Lightweight Backpacking After 60 in the Rogue Valley

Boulder Lakes, Jun 14-16, 2015

South of Coffee Creek in the Trinities
1.9 miles to Boulder Lake (6070’)
Elevation gain 600’

Drive: Take the 3rd Yreka exit to Hwy 3. Stay on Hwy 3 through Fort Jones and Callahan. Continue on Hwy 3 just past Coffee Creek, where you turn right onto a road signed to Boulder Lake. Follow the gravel road approximately 10 miles to its end and a large parking lot. The total drive was 3 hours long.

Denise Fry, Elisabeth Zinser, and Mary Ehlers had a grand time in a beautiful area of small lakes, ridges, birds, wildflowers, and views. The first 1-1/2 mile of the trail climbs steadily for a gain of 600 feet. The last portion of the trail descends fairly quickly, partly down a granite-filled trail. Along the trail we had views of Shasta, Tapie Peak (6500’) and other granite domes.

Spacious campsites are just off to the right at the lake, with room for a number of tents. There is another small campsite on the opposite side of the lake, but the ground is not as flat. When we arrived on Sunday, there was no one else there. On Monday, a family came in and camped at the far camp site. We met two fellows on the trail who had been in the area since Friday, and they said there were no other people all weekend. And we were greeted by two teams of California Conservation Corp folks with horses and mules making their weekly delivery of food and supplies to those working in the outback.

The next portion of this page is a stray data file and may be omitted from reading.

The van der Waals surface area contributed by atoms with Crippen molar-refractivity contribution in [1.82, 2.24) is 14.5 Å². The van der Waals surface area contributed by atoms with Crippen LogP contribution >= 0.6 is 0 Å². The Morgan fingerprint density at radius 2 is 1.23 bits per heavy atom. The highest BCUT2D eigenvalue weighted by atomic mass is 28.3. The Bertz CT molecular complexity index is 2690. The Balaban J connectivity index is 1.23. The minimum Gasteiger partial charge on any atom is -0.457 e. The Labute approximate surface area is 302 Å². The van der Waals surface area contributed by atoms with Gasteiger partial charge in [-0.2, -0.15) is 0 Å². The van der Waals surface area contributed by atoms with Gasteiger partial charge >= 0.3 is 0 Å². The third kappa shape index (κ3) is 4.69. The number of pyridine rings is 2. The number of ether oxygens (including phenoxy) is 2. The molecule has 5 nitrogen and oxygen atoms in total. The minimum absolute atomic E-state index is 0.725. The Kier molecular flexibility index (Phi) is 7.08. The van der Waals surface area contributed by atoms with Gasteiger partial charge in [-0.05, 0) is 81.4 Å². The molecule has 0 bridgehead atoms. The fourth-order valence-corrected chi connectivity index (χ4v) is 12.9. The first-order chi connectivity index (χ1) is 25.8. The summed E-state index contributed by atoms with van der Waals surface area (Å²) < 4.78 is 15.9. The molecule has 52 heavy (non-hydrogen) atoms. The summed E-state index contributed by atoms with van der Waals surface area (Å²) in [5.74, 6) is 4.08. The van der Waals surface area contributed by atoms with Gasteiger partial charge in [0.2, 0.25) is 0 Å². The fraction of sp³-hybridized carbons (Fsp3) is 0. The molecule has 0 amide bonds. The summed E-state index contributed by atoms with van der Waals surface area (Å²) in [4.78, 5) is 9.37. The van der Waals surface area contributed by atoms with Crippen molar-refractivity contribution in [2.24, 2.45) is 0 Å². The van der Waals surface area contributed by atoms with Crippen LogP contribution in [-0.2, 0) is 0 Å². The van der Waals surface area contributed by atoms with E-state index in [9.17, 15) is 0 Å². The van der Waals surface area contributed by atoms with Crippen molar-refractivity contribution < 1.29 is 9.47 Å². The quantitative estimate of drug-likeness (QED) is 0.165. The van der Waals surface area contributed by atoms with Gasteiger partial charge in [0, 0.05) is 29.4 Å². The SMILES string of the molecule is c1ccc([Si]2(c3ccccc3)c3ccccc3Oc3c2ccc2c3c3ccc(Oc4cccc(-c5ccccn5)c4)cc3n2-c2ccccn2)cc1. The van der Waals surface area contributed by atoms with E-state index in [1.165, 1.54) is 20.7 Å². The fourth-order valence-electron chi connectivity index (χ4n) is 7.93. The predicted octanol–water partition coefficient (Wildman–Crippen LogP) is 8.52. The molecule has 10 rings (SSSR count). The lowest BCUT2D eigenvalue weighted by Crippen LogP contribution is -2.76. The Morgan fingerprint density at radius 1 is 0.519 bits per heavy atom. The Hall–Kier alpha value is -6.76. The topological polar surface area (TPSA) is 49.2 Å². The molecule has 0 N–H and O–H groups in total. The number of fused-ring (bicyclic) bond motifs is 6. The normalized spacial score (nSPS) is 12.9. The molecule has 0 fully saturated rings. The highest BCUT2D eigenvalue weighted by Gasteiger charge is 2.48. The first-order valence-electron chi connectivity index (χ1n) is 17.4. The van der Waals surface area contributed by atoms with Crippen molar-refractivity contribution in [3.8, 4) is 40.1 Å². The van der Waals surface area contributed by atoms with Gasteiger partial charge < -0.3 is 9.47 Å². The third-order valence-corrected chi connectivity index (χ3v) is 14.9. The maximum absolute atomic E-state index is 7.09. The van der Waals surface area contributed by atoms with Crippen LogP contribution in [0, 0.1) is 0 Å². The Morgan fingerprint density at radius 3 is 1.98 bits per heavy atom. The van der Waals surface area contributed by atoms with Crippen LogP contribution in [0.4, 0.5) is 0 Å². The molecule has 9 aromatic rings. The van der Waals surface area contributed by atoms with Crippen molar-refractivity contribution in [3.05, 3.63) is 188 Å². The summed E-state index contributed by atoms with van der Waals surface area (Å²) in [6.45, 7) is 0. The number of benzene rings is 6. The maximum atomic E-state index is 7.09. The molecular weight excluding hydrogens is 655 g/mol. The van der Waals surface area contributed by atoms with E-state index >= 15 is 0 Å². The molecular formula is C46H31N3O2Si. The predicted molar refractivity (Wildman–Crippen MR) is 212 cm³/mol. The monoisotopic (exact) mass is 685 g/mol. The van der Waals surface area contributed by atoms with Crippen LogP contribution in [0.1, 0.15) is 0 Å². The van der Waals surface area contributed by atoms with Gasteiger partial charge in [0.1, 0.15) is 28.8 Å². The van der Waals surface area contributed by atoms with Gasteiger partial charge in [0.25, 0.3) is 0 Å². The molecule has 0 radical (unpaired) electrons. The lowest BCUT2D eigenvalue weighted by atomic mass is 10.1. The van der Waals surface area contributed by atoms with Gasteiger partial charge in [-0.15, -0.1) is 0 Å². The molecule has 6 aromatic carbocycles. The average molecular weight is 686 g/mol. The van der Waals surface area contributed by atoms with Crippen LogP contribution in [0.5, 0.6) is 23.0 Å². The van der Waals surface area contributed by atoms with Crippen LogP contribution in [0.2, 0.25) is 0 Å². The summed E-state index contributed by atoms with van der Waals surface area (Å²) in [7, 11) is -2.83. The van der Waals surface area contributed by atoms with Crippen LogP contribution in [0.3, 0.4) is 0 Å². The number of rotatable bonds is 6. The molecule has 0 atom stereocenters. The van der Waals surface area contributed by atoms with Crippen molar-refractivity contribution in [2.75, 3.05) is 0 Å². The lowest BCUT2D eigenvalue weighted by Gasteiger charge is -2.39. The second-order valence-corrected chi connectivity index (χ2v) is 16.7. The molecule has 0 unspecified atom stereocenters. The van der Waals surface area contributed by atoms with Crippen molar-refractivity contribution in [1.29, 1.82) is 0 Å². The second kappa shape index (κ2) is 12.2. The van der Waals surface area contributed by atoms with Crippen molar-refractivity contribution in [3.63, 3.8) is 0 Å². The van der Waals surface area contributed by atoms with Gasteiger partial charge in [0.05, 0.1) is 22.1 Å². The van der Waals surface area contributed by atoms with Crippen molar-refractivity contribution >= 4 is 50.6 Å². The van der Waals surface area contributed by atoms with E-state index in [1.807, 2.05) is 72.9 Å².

The lake is lovely, backed by Tapie Peak, circled with tall trees, and dotted with lily pads which were in yellow bud. The only downside was there was a lot of pollen around the lake edge, so we got water at the lake outlet, which was close-by but a somewhat difficult scramble. There were numerous birds, including two osprey, woodpeckers, and flicker.

We day-hiked the same day to Little Boulder Lake, approximately 1 mile. It is even more pristine than Boulder, with clearer water. Great place to for a cool dip of tired feet. Two blue herons greeted us by circling the lake a number of times. There was one camp site.

The next day we hiked the Tracy Trail. It follows the east side of Boulder Lake and then continues south, up a steep slope to the top of the ridge, at which point it descends and joins the Poison Canyon Trail. The total length of the trail is about 1-1/2 miles, but the steep portion is a real challenge, about 1/2 mile long and gaining 840 feet up granite rocks and stairsteps. The trail ascends to the ridge right next to Tapie Peak, so the view of the peak and granite fields is breathtaking. Views behind to Boulder Lake and distant ranges are also stunning. Along the trail is plenty of manzanita, some in bloom, and numerous wildflowers in bloom.

Descending on the other side of the ridge are views of more ridges, bookended by Ycatapom Peak (7596’) and Thumb Rock (7679’).

To read about going further on a loop around Thumb Rock and by a number of lakes, go to Steve and Maria’s description of their August, 2014, trip to Boulder Lake.

On June 16, we walked out, all of us very happy with a trip beyond our expectations. And yet ahead was a surprise: To add some excitement, we ran across a forest service trail crew in the process of removing a giant downed white pine from the trail. They stopped their work so we could cross the ravine below the trail and the tree, and back up to the trail. With excited curiosity, we stayed to watch the final stage of cinching a cable until the tree finally started to move, then roll, then crash with thundering sound and flying dust down the ravine where shortly it was stopped by standing trees. I doubt any of us will forget that mighty giant or the kindness of the workers.

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